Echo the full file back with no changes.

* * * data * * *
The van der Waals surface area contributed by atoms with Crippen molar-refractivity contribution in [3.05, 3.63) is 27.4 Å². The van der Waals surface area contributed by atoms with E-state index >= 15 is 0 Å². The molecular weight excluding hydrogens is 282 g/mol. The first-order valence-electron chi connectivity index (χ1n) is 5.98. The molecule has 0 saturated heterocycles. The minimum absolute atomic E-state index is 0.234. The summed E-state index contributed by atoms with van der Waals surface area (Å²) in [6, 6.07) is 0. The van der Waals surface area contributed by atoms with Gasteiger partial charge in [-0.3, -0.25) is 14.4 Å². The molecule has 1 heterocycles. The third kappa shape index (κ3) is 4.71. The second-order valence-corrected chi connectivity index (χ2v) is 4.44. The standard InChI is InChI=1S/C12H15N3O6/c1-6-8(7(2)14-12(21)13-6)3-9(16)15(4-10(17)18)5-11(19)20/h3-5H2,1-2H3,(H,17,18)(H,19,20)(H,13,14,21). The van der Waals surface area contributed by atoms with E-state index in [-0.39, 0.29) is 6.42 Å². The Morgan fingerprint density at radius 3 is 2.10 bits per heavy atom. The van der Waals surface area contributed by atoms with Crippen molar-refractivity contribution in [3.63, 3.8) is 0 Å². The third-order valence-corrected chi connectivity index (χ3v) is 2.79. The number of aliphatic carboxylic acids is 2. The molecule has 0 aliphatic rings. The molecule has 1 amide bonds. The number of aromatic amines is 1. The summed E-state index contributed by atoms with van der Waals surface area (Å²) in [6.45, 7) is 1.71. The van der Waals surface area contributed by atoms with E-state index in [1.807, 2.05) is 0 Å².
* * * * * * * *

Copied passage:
The van der Waals surface area contributed by atoms with Crippen molar-refractivity contribution in [3.05, 3.63) is 27.4 Å². The van der Waals surface area contributed by atoms with E-state index >= 15 is 0 Å². The molecular weight excluding hydrogens is 282 g/mol. The first-order valence-electron chi connectivity index (χ1n) is 5.98. The molecule has 0 saturated heterocycles. The minimum absolute atomic E-state index is 0.234. The summed E-state index contributed by atoms with van der Waals surface area (Å²) in [6, 6.07) is 0. The van der Waals surface area contributed by atoms with Gasteiger partial charge in [-0.3, -0.25) is 14.4 Å². The molecule has 1 heterocycles. The third kappa shape index (κ3) is 4.71. The second-order valence-corrected chi connectivity index (χ2v) is 4.44. The standard InChI is InChI=1S/C12H15N3O6/c1-6-8(7(2)14-12(21)13-6)3-9(16)15(4-10(17)18)5-11(19)20/h3-5H2,1-2H3,(H,17,18)(H,19,20)(H,13,14,21). The van der Waals surface area contributed by atoms with E-state index in [-0.39, 0.29) is 6.42 Å². The Morgan fingerprint density at radius 3 is 2.10 bits per heavy atom. The van der Waals surface area contributed by atoms with Crippen molar-refractivity contribution in [3.63, 3.8) is 0 Å². The third-order valence-corrected chi connectivity index (χ3v) is 2.79. The number of aliphatic carboxylic acids is 2. The molecule has 0 aliphatic rings. The molecule has 1 amide bonds. The number of aromatic amines is 1. The summed E-state index contributed by atoms with van der Waals surface area (Å²) in [6.45, 7) is 1.71. The van der Waals surface area contributed by atoms with E-state index in [1.807, 2.05) is 0 Å².